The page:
Tuesday, March 17, 2020
Part II: Good Mourning in Gettysburg and Hollywood
Free and open to all. Reserve your free ticket starting Feb. 3.
Jonathan Lear of the University of Chicago delivers the second of three lectures on how our fears of catastrophe—from climate crisis to political collapse—shape the ways we imagine the ends and purposes of human life.
Thursday, March 19, 2020
Programs for Genealogists
Free and open to all. Reserve your free ticket starting Feb. 3.
Join experts from the Ulster Historical Foundation as they describe the ins and outs of genealogical research focused on the Emerald Isle.
Thursday, March 19, 2020
Center for the History of Cartography Programs
The Chicago Map Society's March Meeting
George Ritzlin, a founding member of the Chicago Map Society, will return with the second half of his two-part presentation on map collecting. In his first presentation, George explained how to determine the authenticity of an antique map and explored the process of paper production, printing, coloring and atlas assembly.
Saturday, March 21, 2020
Free and open to all. No ticket required.
Interested in exploring the Newberry’s vast collection of rare books, maps, manuscripts, and primary sources but not sure where to start? Then this session is for you. In an informal orientation, Newberry librarians will introduce you to the Newberry and break down how to use our collection.
Thursday, March 26, 2020
Bill Moran and Jim Moran of the Hamilton Wood Type & Printing Museum
Free and open to all. Reserve your free ticket starting Feb. 3.
Since its founding in 2000, Hamilton Wood Type & Printing Museum has been a national center for print and type history. In this talk, the museum’s directors, Bill and Jim Moran, will discuss the museum’s historical and contemporary role in fostering type design and production in the Midwest.
Saturday, March 28, 2020
Bill Moran and Jim Moran of the Hamilton Wood Type & Printing Museum
Free and open to all. Reserve your free ticket starting Feb. 3.
In this hands-on printing workshop, we’ll use wood type from the permanent collection of the Hamilton Wood Type & Printing Museum to produce A-Z specimen sheets you can customize with brayers, stencils, and your imagination. No printing experience is necessary. We’ll provide aprons, but be sure to wear comfortable clothes that you don’t mind getting ink on!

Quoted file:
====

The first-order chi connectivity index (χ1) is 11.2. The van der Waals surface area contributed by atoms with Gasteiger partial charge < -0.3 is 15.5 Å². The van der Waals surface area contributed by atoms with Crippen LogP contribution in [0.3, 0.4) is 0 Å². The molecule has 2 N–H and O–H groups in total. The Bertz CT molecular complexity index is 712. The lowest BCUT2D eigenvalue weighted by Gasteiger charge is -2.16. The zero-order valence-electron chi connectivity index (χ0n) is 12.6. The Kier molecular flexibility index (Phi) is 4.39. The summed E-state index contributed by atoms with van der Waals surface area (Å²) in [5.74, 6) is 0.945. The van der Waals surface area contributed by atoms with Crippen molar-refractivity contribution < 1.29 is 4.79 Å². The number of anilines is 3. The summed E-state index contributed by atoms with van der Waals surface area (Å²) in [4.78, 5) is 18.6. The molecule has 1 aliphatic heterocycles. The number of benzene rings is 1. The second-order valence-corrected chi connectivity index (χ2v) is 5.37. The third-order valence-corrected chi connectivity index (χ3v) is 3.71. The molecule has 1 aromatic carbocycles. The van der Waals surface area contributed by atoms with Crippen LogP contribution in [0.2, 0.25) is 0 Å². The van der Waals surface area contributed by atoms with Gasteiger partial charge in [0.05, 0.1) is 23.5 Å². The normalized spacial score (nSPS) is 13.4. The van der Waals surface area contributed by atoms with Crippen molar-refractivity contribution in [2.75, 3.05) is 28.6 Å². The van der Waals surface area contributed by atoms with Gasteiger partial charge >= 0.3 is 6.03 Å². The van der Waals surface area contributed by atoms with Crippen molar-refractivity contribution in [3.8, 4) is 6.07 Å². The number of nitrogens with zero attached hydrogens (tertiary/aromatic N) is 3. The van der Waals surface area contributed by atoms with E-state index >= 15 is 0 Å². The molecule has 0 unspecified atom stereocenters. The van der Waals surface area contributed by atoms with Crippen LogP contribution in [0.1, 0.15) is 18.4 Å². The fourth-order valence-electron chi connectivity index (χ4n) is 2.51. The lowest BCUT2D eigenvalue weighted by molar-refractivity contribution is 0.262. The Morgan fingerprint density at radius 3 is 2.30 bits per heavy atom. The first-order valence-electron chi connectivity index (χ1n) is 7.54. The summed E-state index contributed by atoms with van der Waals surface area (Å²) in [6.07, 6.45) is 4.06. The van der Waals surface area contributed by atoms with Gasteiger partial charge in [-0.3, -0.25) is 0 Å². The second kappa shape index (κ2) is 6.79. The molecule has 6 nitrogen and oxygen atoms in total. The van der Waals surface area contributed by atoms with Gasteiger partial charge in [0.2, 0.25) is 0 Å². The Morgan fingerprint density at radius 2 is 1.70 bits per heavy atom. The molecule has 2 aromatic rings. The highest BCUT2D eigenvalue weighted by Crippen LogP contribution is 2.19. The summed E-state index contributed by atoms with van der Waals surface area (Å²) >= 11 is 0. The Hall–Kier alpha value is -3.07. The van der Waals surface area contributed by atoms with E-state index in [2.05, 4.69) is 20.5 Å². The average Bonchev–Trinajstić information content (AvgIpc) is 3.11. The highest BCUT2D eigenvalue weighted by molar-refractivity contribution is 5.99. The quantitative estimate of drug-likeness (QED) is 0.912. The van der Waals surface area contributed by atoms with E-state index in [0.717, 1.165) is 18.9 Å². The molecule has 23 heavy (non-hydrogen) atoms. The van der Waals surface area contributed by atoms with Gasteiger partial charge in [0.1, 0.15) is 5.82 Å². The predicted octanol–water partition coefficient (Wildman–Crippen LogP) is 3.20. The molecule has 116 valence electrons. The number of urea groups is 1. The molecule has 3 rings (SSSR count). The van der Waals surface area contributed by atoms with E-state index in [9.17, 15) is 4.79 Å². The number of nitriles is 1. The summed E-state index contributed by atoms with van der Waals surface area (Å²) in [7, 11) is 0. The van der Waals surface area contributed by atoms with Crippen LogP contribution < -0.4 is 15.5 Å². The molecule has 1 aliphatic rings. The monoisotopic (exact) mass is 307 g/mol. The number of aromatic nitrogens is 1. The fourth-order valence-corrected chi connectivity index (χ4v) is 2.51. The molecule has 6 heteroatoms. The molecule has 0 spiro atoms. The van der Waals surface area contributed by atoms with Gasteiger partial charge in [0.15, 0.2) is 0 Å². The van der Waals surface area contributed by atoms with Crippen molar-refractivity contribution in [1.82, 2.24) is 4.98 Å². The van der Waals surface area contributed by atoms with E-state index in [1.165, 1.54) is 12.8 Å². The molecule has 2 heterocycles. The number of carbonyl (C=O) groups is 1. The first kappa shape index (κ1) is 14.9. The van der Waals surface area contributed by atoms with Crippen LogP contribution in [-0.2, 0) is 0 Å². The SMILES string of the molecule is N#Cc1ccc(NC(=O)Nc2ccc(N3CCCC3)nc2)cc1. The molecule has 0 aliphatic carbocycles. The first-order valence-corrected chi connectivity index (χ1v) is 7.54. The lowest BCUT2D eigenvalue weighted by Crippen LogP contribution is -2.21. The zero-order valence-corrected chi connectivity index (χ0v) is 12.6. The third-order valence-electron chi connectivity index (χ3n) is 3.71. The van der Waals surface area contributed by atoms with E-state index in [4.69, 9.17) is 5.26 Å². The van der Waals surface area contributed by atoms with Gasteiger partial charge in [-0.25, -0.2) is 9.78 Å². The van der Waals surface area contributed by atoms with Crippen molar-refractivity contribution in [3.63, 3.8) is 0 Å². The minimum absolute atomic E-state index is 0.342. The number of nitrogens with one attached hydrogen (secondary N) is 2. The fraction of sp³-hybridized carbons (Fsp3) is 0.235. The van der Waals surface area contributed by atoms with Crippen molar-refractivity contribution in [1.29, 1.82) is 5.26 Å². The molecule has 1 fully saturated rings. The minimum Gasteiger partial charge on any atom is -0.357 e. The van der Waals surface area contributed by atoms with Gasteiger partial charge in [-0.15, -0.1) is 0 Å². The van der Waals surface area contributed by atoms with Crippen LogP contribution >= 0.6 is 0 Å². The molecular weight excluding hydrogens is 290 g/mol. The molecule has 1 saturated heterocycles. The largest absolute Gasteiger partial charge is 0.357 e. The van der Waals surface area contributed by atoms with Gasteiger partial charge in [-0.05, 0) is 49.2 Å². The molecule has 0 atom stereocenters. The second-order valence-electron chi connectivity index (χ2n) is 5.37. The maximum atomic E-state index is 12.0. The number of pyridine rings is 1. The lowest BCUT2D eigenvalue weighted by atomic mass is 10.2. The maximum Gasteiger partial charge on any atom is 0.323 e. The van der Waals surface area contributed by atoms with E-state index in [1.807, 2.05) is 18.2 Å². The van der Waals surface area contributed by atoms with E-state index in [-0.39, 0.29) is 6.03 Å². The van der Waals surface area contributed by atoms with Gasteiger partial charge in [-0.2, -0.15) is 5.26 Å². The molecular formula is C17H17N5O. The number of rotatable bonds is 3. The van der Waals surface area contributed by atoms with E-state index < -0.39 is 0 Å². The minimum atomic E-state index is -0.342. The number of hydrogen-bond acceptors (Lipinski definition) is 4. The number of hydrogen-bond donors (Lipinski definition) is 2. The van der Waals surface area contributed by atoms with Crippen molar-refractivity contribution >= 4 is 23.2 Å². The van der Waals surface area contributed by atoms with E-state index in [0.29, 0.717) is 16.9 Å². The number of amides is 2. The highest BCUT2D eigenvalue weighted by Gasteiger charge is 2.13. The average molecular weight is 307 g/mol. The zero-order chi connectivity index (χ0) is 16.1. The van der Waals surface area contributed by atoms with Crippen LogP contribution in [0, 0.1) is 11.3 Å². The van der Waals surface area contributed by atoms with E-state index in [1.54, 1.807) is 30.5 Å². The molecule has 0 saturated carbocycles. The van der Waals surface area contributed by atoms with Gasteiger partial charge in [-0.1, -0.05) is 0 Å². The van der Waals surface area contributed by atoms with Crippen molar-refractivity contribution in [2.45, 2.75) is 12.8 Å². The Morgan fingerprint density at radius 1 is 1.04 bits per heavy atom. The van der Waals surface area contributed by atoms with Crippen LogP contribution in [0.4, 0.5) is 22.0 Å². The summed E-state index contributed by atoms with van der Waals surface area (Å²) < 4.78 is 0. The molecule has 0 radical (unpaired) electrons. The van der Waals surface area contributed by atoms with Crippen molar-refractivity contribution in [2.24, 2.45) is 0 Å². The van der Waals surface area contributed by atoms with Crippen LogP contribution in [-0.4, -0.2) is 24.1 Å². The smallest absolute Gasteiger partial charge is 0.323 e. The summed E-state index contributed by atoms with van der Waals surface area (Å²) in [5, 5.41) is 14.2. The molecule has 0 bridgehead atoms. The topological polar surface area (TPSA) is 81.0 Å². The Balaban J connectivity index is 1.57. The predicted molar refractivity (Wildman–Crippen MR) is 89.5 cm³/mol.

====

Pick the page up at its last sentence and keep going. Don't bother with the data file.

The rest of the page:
Tuesday, April 14, 2020
Part III: And the Pursuit of Happiness
Free and open to all. Reserve your free ticket starting Mar. 2.
Jonathan Lear of the University of Chicago delivers the last of three lectures on how our fears of catastrophe—from climate crisis to political collapse—shape the ways we imagine the ends and purposes of human life.
Saturday, April 18, 2020Friday, July 3, 2020
Exhibitions
During a time of globalization, colonization, and warfare, Europeans in the Renaissance embraced new technology even as they lamented its destabilizing consequences.
Tuesday, May 12, 2020
Conversations at the Newberry
Jacqueline Stewart and Alexandra Zapruder
Why do we take videos of our personal lives? How do they affect individuals, families, and communities? Who “owns” these artifacts of history? Now that everyone with a phone has the power to document their daily lives in living color, how do we determine what is worth recording and watching and what to preserve?
Thursday, May 21, 2020
Center for the History of Cartography Programs
The Chicago Map Society's May Meeting
The Midwest is a region that’s difficult to define, especially to those that reside outside of America’s heartland. What states are included? Does the idea of the Midwest change over time? What does it mean to be Midwestern? Fellow CMS member Amanda Murphyao explores possible definitions of the region in her presentation on carto-caricatures of the Midwest.
Thursday, June 18, 2020
Center for the History of Cartography Programs
The Chicago Map Society's June Meeting
In June, we will take our annual field trip to the MacLean Collection in Lake Forest, Illinois. The MacLean Collection is one of the premier map destinations in the United States, with close to 40,000 individual items, and we’re grateful for their generosity in sharing their collection.